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Birt-Hogg-Dube syndrome

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Birt-Hogg-Dube syndrome
Lisa Moed Gruson MD
Dermatology Online Journal 10 (3): 15

From the Ronald O. Perelman Department of Dermatology, New York University


A 27-year-old woman presented with multiple growths on her face and upper body, which she has had for several years. She also reported that her mother and maternal grandmother have similar lesions and that her mother has been diagnosed with Birt-Hogg-Dube syndrome. Histopathologic features of one papule demonstrated basaloid cells emanating from a dilated follicular infundibula surrounded by a well-circumscribed fibromucinous stroma. Birt-Hogg-Dube syndrome is an autosomal-dominant-inherited condition characterized by fibrofolliculomas, trichodiscomas, and acrochordons. It is associated with renal tumors, spontaneous pneumothoraces, and possibly intestinal polyps. Treatment includes evaluation for associated renal, lung, and intestinal findings as well as cosmetic removal of skin lesions.

Clinical synopsis

History.—A 27-year-old woman presented to the Charles C. Harris Skin and Cancer Pavillion for evaluation of multiple growths on her face and upper body, which she has had for many years. The lesions were removed 3 years prior, however, many have returned. She denied any other medical problems. The patient also stated that her maternal grandmother, mother, and sister have similar skin findings. Her grandmother has had colon cancer as well, and her mother has had a pneumothorax. Her sister, who is 26 years old, has not experienced any associated medical conditions. The patient stated that these lesions are asymptomatic; however, she had them removed in the past for cosmetic reasons. She also was concerned that she may have Birt-Hogg-Dube syndrome as her mother was recently diagnosed with this condition.

Physical examination.—On the face, neck, chest, upper back, and axillae, multiple, pedunculated, flesh-colored papules were present. Some of these papules have the appearance of containing hair follicles.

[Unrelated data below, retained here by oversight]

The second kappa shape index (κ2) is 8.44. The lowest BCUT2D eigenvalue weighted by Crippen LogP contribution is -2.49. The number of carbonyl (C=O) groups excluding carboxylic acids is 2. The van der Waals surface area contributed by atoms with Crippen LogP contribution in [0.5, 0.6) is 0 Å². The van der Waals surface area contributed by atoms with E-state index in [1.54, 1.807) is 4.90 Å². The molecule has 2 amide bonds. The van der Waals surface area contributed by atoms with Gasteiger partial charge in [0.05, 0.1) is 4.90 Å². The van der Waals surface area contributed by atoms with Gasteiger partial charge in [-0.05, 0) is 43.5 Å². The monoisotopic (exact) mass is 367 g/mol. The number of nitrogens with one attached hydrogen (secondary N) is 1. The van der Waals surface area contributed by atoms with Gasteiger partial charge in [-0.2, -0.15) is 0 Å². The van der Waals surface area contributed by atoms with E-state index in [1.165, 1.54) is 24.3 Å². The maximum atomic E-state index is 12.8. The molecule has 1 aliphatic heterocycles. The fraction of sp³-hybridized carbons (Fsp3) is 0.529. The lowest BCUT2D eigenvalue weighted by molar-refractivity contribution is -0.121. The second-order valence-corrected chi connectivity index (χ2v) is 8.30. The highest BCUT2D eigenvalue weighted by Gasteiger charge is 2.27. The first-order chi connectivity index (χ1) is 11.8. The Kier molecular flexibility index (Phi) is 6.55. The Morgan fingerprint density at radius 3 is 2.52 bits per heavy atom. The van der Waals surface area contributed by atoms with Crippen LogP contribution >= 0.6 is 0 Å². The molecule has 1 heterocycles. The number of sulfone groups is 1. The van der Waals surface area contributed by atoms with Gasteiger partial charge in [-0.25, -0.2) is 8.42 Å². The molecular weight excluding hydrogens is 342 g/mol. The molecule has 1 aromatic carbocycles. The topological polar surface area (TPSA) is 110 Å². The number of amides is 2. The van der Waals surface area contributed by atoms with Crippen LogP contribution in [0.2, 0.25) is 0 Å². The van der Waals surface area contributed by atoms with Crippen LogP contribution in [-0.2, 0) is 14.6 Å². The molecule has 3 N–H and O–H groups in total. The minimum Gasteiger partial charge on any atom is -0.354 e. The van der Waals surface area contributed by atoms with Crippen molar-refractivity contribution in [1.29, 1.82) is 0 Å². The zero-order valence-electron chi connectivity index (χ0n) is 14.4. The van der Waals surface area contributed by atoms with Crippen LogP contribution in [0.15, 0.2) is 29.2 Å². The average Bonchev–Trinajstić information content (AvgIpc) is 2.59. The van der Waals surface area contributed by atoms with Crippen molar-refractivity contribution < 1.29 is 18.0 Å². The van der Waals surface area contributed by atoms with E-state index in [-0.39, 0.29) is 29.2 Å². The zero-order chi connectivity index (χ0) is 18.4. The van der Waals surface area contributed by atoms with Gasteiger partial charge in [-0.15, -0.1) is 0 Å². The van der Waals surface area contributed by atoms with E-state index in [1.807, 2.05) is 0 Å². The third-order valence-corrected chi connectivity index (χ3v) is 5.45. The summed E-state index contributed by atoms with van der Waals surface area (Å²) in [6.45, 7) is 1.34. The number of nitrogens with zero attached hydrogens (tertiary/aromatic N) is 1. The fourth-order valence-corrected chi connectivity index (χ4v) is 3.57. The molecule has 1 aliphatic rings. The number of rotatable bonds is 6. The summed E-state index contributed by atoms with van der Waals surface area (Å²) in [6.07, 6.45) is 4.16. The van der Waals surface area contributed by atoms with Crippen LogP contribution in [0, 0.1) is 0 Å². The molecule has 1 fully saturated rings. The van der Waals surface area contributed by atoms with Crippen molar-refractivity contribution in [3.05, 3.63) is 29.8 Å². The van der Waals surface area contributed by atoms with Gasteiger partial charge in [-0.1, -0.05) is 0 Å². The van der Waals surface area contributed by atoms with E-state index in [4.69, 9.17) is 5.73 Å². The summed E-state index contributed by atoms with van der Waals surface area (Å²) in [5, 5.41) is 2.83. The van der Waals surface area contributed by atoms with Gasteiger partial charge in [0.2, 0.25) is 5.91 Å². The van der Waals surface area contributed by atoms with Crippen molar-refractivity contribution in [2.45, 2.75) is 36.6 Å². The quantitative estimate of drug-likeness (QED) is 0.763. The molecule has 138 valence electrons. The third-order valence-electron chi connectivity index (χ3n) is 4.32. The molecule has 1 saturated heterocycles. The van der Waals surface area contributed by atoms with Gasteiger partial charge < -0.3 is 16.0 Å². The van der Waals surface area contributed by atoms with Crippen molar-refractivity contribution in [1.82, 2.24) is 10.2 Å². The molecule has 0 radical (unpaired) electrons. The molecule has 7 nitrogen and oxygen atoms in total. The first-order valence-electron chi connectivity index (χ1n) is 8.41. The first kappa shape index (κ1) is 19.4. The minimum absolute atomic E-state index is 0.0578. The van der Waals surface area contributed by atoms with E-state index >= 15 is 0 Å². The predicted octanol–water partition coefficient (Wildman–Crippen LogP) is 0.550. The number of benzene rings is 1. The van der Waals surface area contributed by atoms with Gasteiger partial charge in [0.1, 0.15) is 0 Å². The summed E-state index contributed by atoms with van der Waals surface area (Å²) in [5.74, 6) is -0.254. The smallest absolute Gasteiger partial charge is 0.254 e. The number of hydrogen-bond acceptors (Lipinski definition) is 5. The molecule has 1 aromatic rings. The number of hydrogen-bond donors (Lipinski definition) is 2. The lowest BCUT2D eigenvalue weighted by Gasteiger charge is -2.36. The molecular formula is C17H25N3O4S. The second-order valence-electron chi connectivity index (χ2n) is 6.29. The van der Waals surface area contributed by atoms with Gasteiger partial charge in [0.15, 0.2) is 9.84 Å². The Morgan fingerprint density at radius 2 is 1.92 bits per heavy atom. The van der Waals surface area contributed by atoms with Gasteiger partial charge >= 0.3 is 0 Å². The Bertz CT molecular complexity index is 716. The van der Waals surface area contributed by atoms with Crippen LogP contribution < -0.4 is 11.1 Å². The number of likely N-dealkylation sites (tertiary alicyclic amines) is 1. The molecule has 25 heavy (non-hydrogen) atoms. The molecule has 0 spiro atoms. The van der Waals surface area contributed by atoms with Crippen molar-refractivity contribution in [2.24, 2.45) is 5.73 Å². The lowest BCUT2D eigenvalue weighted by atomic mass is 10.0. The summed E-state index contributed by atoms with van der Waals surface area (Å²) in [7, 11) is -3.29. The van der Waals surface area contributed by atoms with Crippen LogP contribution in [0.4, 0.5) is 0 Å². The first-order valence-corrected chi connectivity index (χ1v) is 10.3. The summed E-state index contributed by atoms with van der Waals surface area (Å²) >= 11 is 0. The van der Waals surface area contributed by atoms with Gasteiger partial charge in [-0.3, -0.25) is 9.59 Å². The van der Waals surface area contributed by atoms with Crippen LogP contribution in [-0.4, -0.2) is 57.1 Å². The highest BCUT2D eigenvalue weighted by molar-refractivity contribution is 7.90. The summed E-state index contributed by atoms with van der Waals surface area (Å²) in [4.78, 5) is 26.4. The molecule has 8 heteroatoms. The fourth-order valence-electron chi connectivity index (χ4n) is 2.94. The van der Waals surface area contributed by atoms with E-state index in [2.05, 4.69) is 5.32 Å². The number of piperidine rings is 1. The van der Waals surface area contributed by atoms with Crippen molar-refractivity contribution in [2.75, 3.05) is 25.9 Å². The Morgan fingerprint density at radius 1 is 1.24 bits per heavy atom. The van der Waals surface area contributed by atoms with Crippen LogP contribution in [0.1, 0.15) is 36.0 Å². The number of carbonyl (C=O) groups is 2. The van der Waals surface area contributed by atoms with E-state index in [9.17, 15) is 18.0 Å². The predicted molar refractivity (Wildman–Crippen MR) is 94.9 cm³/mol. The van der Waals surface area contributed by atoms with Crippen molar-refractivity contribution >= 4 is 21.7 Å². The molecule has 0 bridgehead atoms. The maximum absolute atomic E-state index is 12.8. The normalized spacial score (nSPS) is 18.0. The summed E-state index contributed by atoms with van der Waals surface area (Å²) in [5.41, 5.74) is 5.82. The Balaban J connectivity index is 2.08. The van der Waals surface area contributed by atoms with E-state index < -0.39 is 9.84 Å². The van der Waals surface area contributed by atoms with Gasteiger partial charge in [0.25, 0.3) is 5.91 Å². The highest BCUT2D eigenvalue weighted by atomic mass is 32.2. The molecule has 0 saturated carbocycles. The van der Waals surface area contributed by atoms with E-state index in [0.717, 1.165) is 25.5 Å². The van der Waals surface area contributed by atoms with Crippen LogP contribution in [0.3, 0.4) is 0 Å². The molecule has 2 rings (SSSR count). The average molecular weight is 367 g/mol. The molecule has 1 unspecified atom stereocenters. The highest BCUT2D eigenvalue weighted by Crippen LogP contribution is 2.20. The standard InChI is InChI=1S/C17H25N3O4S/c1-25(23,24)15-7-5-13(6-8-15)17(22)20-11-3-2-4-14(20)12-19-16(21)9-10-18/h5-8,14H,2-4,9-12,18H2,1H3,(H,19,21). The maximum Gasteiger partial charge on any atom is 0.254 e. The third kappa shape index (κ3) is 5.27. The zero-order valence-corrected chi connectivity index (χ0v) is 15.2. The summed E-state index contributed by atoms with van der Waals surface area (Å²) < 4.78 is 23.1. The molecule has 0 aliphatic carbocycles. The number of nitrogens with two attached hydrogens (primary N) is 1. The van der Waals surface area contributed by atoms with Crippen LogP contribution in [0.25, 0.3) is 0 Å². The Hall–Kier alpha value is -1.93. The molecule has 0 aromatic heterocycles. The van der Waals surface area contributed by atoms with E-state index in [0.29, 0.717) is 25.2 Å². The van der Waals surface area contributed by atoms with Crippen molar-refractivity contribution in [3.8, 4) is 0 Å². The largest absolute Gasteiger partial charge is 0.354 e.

Figure 1 Figure 2

Laboratory data.—Computed-tomography scans of the chest, abdomen, and pelvis and colonoscopy were normal

Histopathology.—Emanating from the dilated follicular infundibula are thin strands of basaloid cells that are surrounded by a well-circumscribed mantle of fibromucinous stroma.

Diagnosis.—Birt-Hogg-Dube syndrome


Birt-Hogg-Dube syndrome (BHDS) is an autosomal dominant condition that was first described in 1977. [1] At that time, the associated clinical findings included the grouping of three benign skin tumors: fibrofolliculomas, trichodiscomas, and acrochordons. These skin lesions are described as flesh-colored papules that are distributed on the face, neck, upper trunk, and sometimes axillae. [1] However, more recently renal tumors and spontaneous pneumothoraces have become associated with this condition. [2] The odds ratio for developing renal tumors in patients with BHDS is 6.9. [2] Some reports also have cited an association between intestinal polyps and Birt-Hogg-Dube syndrome. [3] However, whether this association is causal or coincidental remains unsubstantiated. [2,3] The BHDS locus has been mapped to chromosome 17p12-q11.2 and found to encode a novel protein named follicullin. [3,4]

Histologically, fibrofolliculomas are circumscribed proliferations of collagen and fibroblasts that surround distorted hair follicles from which basaloid cells protrude into the surrounding fibromucinous stroma. Trichodiscomas histologically appear as sharply defined fibrovascular tumors in the superficial dermis. [5] There is continuing debate as to whether trichodiscomas and fibrofolliculomas are variations of the same lesion as they share the same epithelial and mesenchymal components. Some authors speculate that these two lesions may represent a spectrum of progressive differentiation. [1] One publication has now defined any individual as having BHDS if he or she has greater than ten lesions clinically consistent with fibrofolliculomas and a minimum of one lesion confirmed as a fibrofolliculoma by examination of a biopsy specimen. [2]

The evaluation for patients with Birt-Hogg-Dube syndrome includes a complete history and physical examination, computed-tomography scans of the abdomen and pelvis, and a chest roentgenogram. Some authors also suggest a colonoscopy. These patients should be followed as renal tumors become more frequent with advancing age. [1,2]

Treatment for patients with Birt-Hogg-Dube syndrome includes screening and management of pulmonary, renal, and gastrointestinal findings. In addition, skin findings may be treated for cosmetic concerns. Options for removal of these lesions include electrocautery, dermabrasion, and resurfacing with the carbon dioxide or Er:YAG lasers. [6]


1. Vincent A, et al. Birt-Hogg-Dube syndrome: a review of the literature and the differential diagnosis of firm facial papules. J Am Acad Dermatol 2003; 49: 689.

2. Zbar B, et al. Risk of renal and colonic neoplasms and spontaneous pneumothorax in the Birt-Hogg-Dube syndrome. Cancer Epidemiol Biomarkers Prev 2002; 11: 393.

3. Kahnoski K, et al. Alterations of the Birt-Hogg-Dube gene in sporadic colorectal tumors. J Med Genet 2003; 40: 511.

4. Khoo SK, et al. Birt-Hogg-Dube syndrome: mapping of a novel hereditary neoplasia gene to chromosome 17p12-q11.2 Oncogene 2001; 20: 5239.

5. Heenan PJ. Tumors of the fibrous tissue involving the skin. In Elder D, et al, Eds. Lever's Histopathology of the Skin. Philadelphia: Lippincott, Williams and Wilkins; 1997: 870.

6. Jacob CI, Dover JS. Birt-Hogg-Dube syndrome: treatment of cutaneous manifestations with laser skin resurfacing. Arch Dermatol 2001; 137: 98.

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